Exercise 7: Pass secrets to the build pipeline¶
Learn how to pass confidential information to the build process
Suppose you’re building an application that needs access to a database, and you want to test that access from your CI/CD pipeline. You need to pass the name of the database host, the account, and password, to the running pipeline.
You could save them in a file in your git repository, but that makes them visible to anyone who can view the repository. Not a good idea, to say the least!
An alternative is to use Gitlab Variables. Go to your project page, Settings tab -> CI/CD, find Variables and click on the Expand button. Here you can define variable names and values, which will be automatically passed into the gitlab pipelines, and are available as environment variables there.
There are two types of variable you can define: Variable and File, as you can see in this example:
DB_PASSWORD has been declared as a Variable, and given a value. This means that you can use $DB_PASSWORD directly in your pipelines as it is.
SECRET_KEY has been defined as a File. This means that the value of SECRET_KEY, in your pipeline, will be a randomly-generated filename. The contents of that file will be the value that you supply for that key.
Go ahead and add two variables like this, one a variable and one a gile. Give them arbitrary values, but do not check the Masked button for either. Click Save variables at the bottom to save them.
Then edit your .gitlab-ci.yml file, and, in the before_script section, add some lines to print those variables to the screen (i.e. to the logfile). Something like this:
before_script: - echo "Starting..." - export DOCKER_IMAGE=$RELEASE_IMAGE - if [ "$CI_BUILD_REF_NAME" == "master" ]; then export DOCKER_IMAGE=$LATEST_IMAGE; fi - echo "Build docker image $DOCKER_IMAGE" - echo DB_PASSWORD is $DB_PASSWORD - echo SECRET_KEY is $SECRET_KEY - echo Contents of the SECRET_KEY file are - cat $SECRET_KEY
Commit your file to git and push it to the server. Check the build log for the first stage and you should see how it all works, as below:
Masking the variable values¶
It would be nice if gitlab offered a way to prevent your variables from being printed to the logfile, in case that happens by accident. Well, it does! You can mask them.
Go back to the Settings -> CI/CD page and expand the Variables section again. Set both variables to be Masked, remembering to click Save variables. Go back to CI/CD -> Pipelines, click on the top pipeline (the one that just ran). Each stage has an icon on it to re-run that stage - two curved arrows pointing at each other in a circle. Re-run the compile stage, and examine the output.
You’ll see that this time, despite explicitly trying to print the secrets to the screen, gitlab has masked them out, preventing them from being displayed:
Taking it to the next level¶
Although this is already very secure, anyone who has access to the project dashboard can see these variables and inspect or change their values. You may not want that, you may want to restrict the visibility even further, so the secrets can only be seen at the time they’re used, and not by everyone who has access to the project.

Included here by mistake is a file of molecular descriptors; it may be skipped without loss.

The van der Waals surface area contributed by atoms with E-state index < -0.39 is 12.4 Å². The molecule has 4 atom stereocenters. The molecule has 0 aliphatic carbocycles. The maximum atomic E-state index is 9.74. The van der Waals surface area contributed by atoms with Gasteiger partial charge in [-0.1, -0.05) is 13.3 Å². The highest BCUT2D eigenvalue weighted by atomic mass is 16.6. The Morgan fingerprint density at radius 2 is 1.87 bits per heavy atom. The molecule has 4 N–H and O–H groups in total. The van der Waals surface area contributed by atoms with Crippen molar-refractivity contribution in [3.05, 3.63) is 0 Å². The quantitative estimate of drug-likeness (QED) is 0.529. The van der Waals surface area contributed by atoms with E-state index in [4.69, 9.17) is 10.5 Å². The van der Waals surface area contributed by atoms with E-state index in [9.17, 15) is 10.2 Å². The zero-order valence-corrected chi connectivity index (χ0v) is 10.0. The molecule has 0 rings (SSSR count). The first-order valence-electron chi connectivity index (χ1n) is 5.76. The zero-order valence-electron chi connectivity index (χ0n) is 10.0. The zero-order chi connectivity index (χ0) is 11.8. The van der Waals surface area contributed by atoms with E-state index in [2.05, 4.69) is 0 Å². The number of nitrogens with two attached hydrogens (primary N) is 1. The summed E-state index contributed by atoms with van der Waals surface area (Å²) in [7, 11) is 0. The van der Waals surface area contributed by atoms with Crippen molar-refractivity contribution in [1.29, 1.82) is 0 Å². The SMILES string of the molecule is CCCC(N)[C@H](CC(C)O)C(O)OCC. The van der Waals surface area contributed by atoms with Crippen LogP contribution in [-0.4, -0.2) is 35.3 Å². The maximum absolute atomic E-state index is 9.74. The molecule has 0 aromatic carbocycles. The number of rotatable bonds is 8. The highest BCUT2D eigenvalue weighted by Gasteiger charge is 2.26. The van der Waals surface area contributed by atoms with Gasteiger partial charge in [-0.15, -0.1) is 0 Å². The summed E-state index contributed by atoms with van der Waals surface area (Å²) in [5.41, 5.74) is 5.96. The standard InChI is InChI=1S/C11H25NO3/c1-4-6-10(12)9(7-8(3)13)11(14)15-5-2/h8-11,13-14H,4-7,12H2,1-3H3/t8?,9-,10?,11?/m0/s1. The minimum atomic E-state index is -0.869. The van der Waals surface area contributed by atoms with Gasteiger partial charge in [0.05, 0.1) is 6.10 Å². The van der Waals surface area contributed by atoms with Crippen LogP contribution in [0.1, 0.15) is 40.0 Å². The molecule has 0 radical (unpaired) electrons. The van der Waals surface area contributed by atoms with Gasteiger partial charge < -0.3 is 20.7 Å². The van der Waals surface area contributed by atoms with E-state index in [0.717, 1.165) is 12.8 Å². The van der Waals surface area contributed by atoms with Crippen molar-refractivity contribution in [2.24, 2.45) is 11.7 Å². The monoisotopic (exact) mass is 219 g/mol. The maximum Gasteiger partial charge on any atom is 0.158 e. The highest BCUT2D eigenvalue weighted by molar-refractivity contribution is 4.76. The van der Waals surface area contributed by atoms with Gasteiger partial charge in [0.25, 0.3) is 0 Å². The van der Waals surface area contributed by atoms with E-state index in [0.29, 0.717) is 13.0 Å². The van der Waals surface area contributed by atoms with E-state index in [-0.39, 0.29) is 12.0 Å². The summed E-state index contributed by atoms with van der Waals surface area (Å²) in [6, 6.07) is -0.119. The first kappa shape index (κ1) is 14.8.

One way to do that is to encrypt the secret variable value with OpenSSL, and store the encrypted value as the variable value. The decryption key is not stored in the project, instead it’s made available in the runtime environment of the gitlab runner, or of the environment where the final product is deployed. Then, either in your pipeline or in your production environment, you decrypt the encrypted secret at the point of use, and nowhere else.
An attacker will then have to gain access to your dashboard and the configuration of the deployment environment before they can read the secrets. Because of this, it’s safe to bake the encrypted variable into the docker image itself - it’s useless without the decryption key!
We don’t go into the details of this here, come and talk to us if you’re interested in doing this.
You can define variables in the gitlab user interface which are then passed on to the build pipeline. You can tell gitlab to prevent these variables from being printed to the logfiles. This means you can use them to store sensitive information, like database passwords etc.
- Use variables to pass sensitive information, like passwords, account names, hostnames, license keys etc into your gitlab builds, do not under any circumstances commit their values into the code repository.
- Ask yourself if you really need to use variables at all!
- e.g., if you need a database, why not create one and populate it with a schema for testing as part of the CI/CD pipeline? This means you don’t need to store or pass any secrets at all.
- Alternatively, can you store secrets in the deployment environment, so they’re only visible at runtime?
- Make sure you mask variables unless you are certain they’re not sensitive. Even seemingly innocuous information like hostnames or port numbers can be used to successfully attack an infrastructure.
- For extra security, encrypt the variable values, and provide the decryption key to the pipelines and deployments by other means. Kubernetes has techniques that can help here, see the sessions later today.
- Always separate your test and production environments, don’t use the same infrastructure for both.
- If you bake variables and their values into your docker images, think very carefully about how you do it!